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Loading cap & ball revolvers

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I use to shoot an ASM 1860 army quite a bit, but that was a long time ago.
My practice then was 20grs pistol powder loaded directly from a flask, then a wonder wad, seat the ball and cover the ball with bore butter. I never had any problems.

Being older, and I hope wiser, is loading powder directly from the flask dangerous? Am I risking a cook off that turns that flask in my hand into a bomb? What do the experienced shooters here do?

Thanks in advance for any replies
 
I assume you're using a flask with a spring loaded swing gate that you swing open with your thumb, invert the flask to fill the measure tube, then close the gate and pour charge into chamber? Yes, that's FINE. Don't worry about it. The shallow chambers of the C&B revolver will NOT hold an ember. It doesn't happen. I've burned through metric tons of powder in C&B revolvers while in a gunfighter team doing shows all day long on hot summer days and not once in over seven years of rapid firing and reloading all day long, did ANY of our revolvers cook off anything. Ever. Just load and shoot. Enjoy.
 
I assume you're using a flask with a spring loaded swing gate that you swing open with your thumb, invert the flask to fill the measure tube, then close the gate and pour charge into chamber? Yes, that's FINE. Don't worry about it. The shallow chambers of the C&B revolver will NOT hold an ember. It doesn't happen. I've burned through metric tons of powder in C&B revolvers while in a gunfighter team doing shows all day long on hot summer days and not once in over seven years of rapid firing and reloading all day long, did ANY of our revolvers cook off anything. Ever. Just load and shoot. Enjoy.
Yes that’s exactly what I was doing, appreciate your response
 
I used to load from the flask but never had a cook off. What I used then was the first BP gun I ever bought. It was a 1851 brass frame Colt in 44 caliber. I gave $30 for it new in ‘76. I was at the range with a friend on a cold windy snow covered day. After I had fired a couple of cylinders, I was loading from the flask and noticed the balls were hard to load. Being a rank novice, I thought it was from the cold. The first shot I fired the Colt bucked hard upward. Snow fell off the the range roof with a loud kerplop. My buddy exclaimed “What the hell!” I told him that cylinder was very hard to seat the ball but I thought it was the cold. He had introduced me to BP and was my mentor. He looked at the Colt and then picked up my flask working the lever a few times and declared “That’s it!”. The flask lever was not closing off the inside cutoff gate allowing more than the 20 grain load to trickle into the cylinder. That is why it was so hard the seat the ball. That one super load stretched the brass enough that it was so loose after that as to be unusable. He took off the cylinder and using a toothpick got most of the powder out. We went to his garage where he put the cylinder in his table vise. We had left the nipples off. He filled each hole with water and knocked the balls out with a brass punch. Even though the gun was junk, I was just happy nothing more serious had happened. I have never loaded from the flask since. And I have never bought another brass frame revolver.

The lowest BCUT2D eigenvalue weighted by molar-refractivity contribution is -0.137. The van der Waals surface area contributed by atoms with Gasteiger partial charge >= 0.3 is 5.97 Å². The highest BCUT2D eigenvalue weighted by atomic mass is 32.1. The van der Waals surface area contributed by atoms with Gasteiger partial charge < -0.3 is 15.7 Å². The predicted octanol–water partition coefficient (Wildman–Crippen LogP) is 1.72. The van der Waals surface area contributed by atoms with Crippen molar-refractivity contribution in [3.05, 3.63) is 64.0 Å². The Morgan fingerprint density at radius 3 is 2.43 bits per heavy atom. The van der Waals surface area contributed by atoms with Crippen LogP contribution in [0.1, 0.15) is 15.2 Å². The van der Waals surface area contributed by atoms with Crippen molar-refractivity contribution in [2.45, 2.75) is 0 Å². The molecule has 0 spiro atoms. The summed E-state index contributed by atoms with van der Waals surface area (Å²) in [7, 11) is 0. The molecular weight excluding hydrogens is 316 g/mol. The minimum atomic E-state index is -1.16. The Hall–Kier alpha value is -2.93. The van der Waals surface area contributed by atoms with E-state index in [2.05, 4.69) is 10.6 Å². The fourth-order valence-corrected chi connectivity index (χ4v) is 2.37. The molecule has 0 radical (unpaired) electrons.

I use a flask with a 20 grain spout. After inverting the flask to fill the spout, close the via the spring loaded valve that separates spout from flask.

I was under the impression this is why flasks are designed with the spring loaded closings valve and interchangeable spouts so you can measure different loads
 
I do not do it with my rifle but load my revolvers directly from the flask. I have two different spouts. one for pistol and one for revolver. 20 and 25g respectively. I am forced to use a powder measure and pistol stand at the NMLR matches but running biathlons with side hammer pistol and T7 there is zero chance of a cook off. T7 dose not leave embers like real BP and its hard to light. I had loose T7 all over my loading stand and thought I would clean it up easy with a match. could not get it to go. had to use a blow torch and spray all the different areas and corners. it would not spread from one spot to another. still lots of unburned powder on there after trying to cook it all off with the blow torch. Real BP if I had touched the match to one spot the whole thing would have gone poof.